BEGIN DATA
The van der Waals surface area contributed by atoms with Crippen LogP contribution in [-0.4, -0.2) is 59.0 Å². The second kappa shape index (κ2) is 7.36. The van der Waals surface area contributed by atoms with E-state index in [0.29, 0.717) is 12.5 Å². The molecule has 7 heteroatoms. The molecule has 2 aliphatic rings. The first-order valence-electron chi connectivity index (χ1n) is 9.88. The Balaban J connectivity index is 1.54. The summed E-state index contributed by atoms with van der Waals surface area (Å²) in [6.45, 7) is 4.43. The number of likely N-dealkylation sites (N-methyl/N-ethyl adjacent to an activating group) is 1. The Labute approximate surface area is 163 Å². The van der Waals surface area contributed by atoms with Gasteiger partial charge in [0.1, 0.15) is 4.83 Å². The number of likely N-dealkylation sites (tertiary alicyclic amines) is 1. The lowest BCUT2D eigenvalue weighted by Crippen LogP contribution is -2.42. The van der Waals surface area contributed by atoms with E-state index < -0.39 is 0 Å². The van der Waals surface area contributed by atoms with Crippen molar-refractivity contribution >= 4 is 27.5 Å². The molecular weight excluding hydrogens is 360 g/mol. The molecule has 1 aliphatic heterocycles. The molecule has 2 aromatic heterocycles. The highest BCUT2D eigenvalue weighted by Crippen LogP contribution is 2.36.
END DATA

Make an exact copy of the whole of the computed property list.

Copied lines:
The van der Waals surface area contributed by atoms with Crippen LogP contribution in [-0.4, -0.2) is 59.0 Å². The second kappa shape index (κ2) is 7.36. The van der Waals surface area contributed by atoms with E-state index in [0.29, 0.717) is 12.5 Å². The molecule has 7 heteroatoms. The molecule has 2 aliphatic rings. The first-order valence-electron chi connectivity index (χ1n) is 9.88. The Balaban J connectivity index is 1.54. The summed E-state index contributed by atoms with van der Waals surface area (Å²) in [6.45, 7) is 4.43. The number of likely N-dealkylation sites (N-methyl/N-ethyl adjacent to an activating group) is 1. The Labute approximate surface area is 163 Å². The van der Waals surface area contributed by atoms with Gasteiger partial charge in [0.1, 0.15) is 4.83 Å². The number of likely N-dealkylation sites (tertiary alicyclic amines) is 1. The lowest BCUT2D eigenvalue weighted by Crippen LogP contribution is -2.42. The van der Waals surface area contributed by atoms with E-state index < -0.39 is 0 Å². The van der Waals surface area contributed by atoms with Crippen molar-refractivity contribution >= 4 is 27.5 Å². The molecular weight excluding hydrogens is 360 g/mol. The molecule has 1 aliphatic heterocycles. The molecule has 2 aromatic heterocycles. The highest BCUT2D eigenvalue weighted by Crippen LogP contribution is 2.36.